My fourth reminder is related to this, and it’s that:
4. There Is Just A Lot To Cry About
There’s a lot to cry about. And many of us judge ourselves for feeling more than we think we’re supposed to. If you weren’t so close to somebody, maybe you don’t think you’re supposed to feel as sad as you do or cry as much, or maybe you think you’re supposed to be done sooner than you are. But it turns out that most of us need to cry a lot more than we do. There’s a lot for us to cry about. And so, giving ourselves, or one another, permission to keep crying, even when we judge ourselves for it, is really important. Especially, if you are starting to learn to reclaim your feelings and cry and heal, in a way that you haven’t in previous parts of your life, you may find that the loss of a someone you love, starts a grieving process, and then riding on the coattails of that grief, is grief for other losses that you have experienced in your life, other things that have ended and other people who you’ve lost. And that you may have the opportunity to heal from many of those losses as you respond honestly to your grief in the moment about the person who you’ve lost in the present.
And, the amount that people need to cry brings me to this fifth reminder, which is that:
5. There Is No One Right Way To Grieve (But There Are Some Wrong Ways To Grieve)
Here is what I mean by this. For instance, some people might find that they don’t cry, or that it takes a long time for them to cry, or that they cry at crazy moments, you know, gazing down into their bowl of soup, instead of when they think they should be. It just goes differently for everybody. If you lose your partner, if your partner dies, you may find yourself immediately needing to get into another relationship because you need that kind of security, or you may find yourself not able to form another relationship like the one you had for months or years. And both are equally valid ways of responding to death. We just respond differently. And giving ourselves room to be who we are, and honestly look at death and respond in our way, is important. Don’t assume that other people will need to do it the way that you do. Help them figure out their way, and what’s right for them.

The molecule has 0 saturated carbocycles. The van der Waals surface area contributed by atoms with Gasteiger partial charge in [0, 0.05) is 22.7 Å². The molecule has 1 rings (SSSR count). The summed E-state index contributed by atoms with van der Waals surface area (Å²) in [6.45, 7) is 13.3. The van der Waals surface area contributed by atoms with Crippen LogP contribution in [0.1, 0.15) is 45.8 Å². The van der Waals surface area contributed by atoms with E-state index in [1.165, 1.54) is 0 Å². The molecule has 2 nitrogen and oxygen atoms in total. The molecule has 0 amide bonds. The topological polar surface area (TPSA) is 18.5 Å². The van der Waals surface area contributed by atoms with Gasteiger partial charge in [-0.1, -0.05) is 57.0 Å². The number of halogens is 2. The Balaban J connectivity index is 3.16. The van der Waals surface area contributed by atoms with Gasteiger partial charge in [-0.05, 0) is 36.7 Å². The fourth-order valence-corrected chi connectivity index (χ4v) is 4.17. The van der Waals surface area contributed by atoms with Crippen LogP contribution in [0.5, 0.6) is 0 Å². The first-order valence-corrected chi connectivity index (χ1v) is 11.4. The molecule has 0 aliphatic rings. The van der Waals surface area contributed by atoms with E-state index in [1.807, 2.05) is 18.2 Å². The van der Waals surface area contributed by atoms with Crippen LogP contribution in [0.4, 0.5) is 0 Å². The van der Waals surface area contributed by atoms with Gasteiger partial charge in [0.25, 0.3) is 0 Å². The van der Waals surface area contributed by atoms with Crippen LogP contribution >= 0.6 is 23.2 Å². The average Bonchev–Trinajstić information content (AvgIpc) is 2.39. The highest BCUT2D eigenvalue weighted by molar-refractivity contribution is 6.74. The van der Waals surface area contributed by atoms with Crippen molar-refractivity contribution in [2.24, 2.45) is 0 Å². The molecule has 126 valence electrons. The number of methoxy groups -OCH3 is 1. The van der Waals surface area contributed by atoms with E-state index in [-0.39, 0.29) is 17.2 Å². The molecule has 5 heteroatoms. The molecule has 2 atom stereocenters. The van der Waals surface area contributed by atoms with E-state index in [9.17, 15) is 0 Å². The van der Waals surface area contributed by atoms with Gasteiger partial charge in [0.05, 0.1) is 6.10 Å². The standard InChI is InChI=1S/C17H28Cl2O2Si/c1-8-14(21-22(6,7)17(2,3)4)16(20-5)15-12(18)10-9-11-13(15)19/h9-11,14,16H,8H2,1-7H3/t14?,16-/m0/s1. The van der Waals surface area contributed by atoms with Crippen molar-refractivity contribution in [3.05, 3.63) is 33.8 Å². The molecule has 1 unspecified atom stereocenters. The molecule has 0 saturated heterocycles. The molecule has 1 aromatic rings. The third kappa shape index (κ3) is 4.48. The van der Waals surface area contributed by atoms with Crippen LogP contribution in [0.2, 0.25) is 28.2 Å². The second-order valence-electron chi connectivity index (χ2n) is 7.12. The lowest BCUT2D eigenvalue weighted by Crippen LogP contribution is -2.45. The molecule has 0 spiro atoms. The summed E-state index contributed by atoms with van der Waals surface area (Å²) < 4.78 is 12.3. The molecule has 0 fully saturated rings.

However, there are things that people do, that look like their own personal way of grieving that are really, in my perspective, avoiding grief: ways that people avoid looking at the pain that they feel about the person that they’ve lost. So, it’s important to look out for these. And one that’s common that I see is that people very quickly go to recognizing what’s beautiful or positive about the death, either imagining the person in some beautiful place and thinking that they’ve gone somewhere better, or perhaps talking about how death is part of rebirth and a natural part of life, and all of those things are true, but going too quickly to those places can often mean you skip the step of noticing how painful it is that they died. Death is painful! It’s supposed to be painful. It’s like birth. Birth is always painful, and death is the same. When someone dies, their body has to stop functioning for them to die, and that hurts, and when we lose them it hurts us. So, let it be painful before you notice what’s also beautiful about it.
The final thing that I want offer as a reminder, my sixth reminder in my cheat sheet is that:
6. Death Helps Us To Wake Up
When someone dies, it reminds us of the impermanence of life and the myth of the future that we’ve been living. It kind of breaks a trance that we have had, about how we think our life is going to go. It brings us into the immediacy of the present and causes us to ask questions about what we want our lives to be like. What is the purpose of your life? Why are you really here, and are you living it?
Asking those questions, those deep existential questions, is a very natural response when someone dies, and it’s a very helpful response. It allows us to live in a more fully present, more deliberate way, instead of being in the trance of the myth of the future, and believing that things will just go on as they have.
Some of you are probably well familiar with the words of Mary Oliver in a poem in which she speaks about death and then asks:
- - - - Tell me, what is that you plan to do
- - - - With your one wild and precious life?
This is the question that all of us need to ask ourselves and each other, if we haven’t gone yet, if we’re still sticking around.
So, I encourage you to find your way to grieve. Find the ways to support your community members in grieving, and make sure that we all stay in this together.
I want to dedicate this to my dear friends Brian Baker and Adam Griffiths. I love you.